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Tax Implications of Falling Victim to a Crypto Scam: Will You Face Taxation On Losses?

By
Brihasi Dey
On

Crypto scams are a prevalent problem in the digital currency space, causing significant financial losses for many individuals. Whether you've fallen victim to phishing attempts, rug pulls, or giveaway scams, the loss of funds raises important questions about tax implications. 

In this article, we delve into the subject of taxes and crypto scams, providing valuable insights into whether you can treat your lost coins as a capital loss and potentially offset it against any gains you may have. 

What You Need to Know about Crypto Scams

Crypto scams are diverse and ever-present in the cryptocurrency market, making it crucial to understand their different forms. Some common types of crypto scams include phishing scams, giveaway scams, rug pulls, and dusting attacks.

Phishing scams, although not exclusive to the crypto industry, involve fraudsters impersonating legitimate entities, such as crypto exchanges, to deceive users into revealing their private keys and gaining access to their crypto wallet funds. Giveaway scams operate by offering enticing opportunities with promises of significant returns, such as airdrops, to persuade crypto investors to surrender their coins.

Rug pulls have gained prominence in the decentralized finance (DeFi) space. Scammers create DeFi protocols with unrealistically high yield returns, only to abandon the project and abscond with the funds invested by individuals. 

Similarly, such scams can occur in the centralized crypto market, where scammers launch new coins with exaggerated growth potential but disappear after collecting funds from investors.

Dusting attacks, although not new, are on the rise and require attention to avoid falling victim. In crypto, dust refers to small amounts of coins or tokens that are insufficient to cover transfer fees, rendering them untransferable. Malicious actors take advantage of this by conducting dusting attacks, where they send small amounts of crypto (dust) to various wallet addresses. By analyzing the dusted addresses, scammers can link them to specific individuals or companies, facilitating phishing attacks or extortion threats.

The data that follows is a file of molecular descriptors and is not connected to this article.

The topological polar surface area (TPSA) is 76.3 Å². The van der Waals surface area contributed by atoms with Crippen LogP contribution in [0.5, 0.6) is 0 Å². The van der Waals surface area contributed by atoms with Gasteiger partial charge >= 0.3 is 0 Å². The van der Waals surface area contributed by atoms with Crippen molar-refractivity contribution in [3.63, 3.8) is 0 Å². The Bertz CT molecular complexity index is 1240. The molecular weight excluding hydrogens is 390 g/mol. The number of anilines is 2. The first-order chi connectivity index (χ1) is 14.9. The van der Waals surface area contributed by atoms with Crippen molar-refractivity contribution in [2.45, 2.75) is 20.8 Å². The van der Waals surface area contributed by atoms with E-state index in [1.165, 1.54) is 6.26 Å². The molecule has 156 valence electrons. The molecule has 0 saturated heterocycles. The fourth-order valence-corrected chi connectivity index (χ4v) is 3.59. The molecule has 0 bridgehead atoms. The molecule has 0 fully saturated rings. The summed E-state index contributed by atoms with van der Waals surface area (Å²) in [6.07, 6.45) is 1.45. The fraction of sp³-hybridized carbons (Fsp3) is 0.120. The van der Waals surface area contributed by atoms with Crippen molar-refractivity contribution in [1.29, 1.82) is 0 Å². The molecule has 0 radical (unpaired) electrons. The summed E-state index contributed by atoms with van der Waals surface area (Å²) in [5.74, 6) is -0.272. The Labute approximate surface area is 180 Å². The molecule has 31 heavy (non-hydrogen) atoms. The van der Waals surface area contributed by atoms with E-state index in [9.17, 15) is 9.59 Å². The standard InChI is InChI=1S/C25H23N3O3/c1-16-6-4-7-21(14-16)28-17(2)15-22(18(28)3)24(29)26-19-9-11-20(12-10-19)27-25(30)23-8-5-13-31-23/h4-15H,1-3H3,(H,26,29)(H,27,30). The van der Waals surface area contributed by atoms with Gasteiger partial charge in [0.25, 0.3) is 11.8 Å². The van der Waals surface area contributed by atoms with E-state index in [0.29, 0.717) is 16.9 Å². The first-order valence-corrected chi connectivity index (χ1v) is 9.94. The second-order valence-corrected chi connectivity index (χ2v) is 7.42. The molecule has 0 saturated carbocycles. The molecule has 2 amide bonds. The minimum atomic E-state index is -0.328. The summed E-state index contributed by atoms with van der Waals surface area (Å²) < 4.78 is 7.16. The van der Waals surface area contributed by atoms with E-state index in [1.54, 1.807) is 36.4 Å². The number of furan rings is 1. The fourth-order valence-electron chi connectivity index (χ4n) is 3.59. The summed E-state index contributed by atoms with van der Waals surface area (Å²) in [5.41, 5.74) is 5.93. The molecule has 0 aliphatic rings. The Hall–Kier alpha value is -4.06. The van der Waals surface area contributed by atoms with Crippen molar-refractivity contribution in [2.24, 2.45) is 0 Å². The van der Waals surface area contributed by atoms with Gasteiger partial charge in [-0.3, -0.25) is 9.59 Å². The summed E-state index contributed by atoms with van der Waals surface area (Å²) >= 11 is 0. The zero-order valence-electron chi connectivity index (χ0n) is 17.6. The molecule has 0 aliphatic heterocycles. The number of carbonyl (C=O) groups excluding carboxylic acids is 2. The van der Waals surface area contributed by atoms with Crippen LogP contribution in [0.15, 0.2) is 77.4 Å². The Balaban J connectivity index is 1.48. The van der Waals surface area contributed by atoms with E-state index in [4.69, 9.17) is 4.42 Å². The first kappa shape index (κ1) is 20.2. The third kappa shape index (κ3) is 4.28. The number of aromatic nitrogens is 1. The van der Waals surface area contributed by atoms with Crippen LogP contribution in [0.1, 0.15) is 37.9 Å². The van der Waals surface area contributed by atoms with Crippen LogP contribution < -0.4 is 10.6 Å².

If you have been unfortunate enough to experience a crypto scam, you are not alone. However, expecting to write off the loss as a capital loss for tax purposes is not always straightforward. The complexities of crypto scams and tax implications make it essential to navigate the situation carefully.

Tax Implications of Crypto Scams: Do You Owe Taxes on Lost Coins?

Fortunately, when it comes to losing your crypto due to theft, it is not considered a disposal. This means you are not obligated to pay capital gains tax on any gains resulting from the difference in value between the day the coins were sold and the day they were acquired. 

While this approach may seem obvious and fair, crypto investors are well aware that the IRS rarely overlooks opportunities to tax cryptocurrencies.

However, for victims of crypto hacks who have lost their assets completely, a more significant question arises: Can they claim a capital loss? 

Can You Claim Capital Losses on Stolen Coins?

No, you cannot claim crypto lost in a scam as a capital loss in many countries, including the US, because theft is not considered a disposal of a capital asset and is therefore not subject to Capital Gains Tax. 

As a result, you cannot write off stolen crypto as a capital loss, and there will be no realized gain or loss recognized for tax purposes.

However, it's important to note that tax treatment may vary depending on your country of residence. Different tax offices around the world have different rules regarding the ability to claim crypto scams as a capital loss.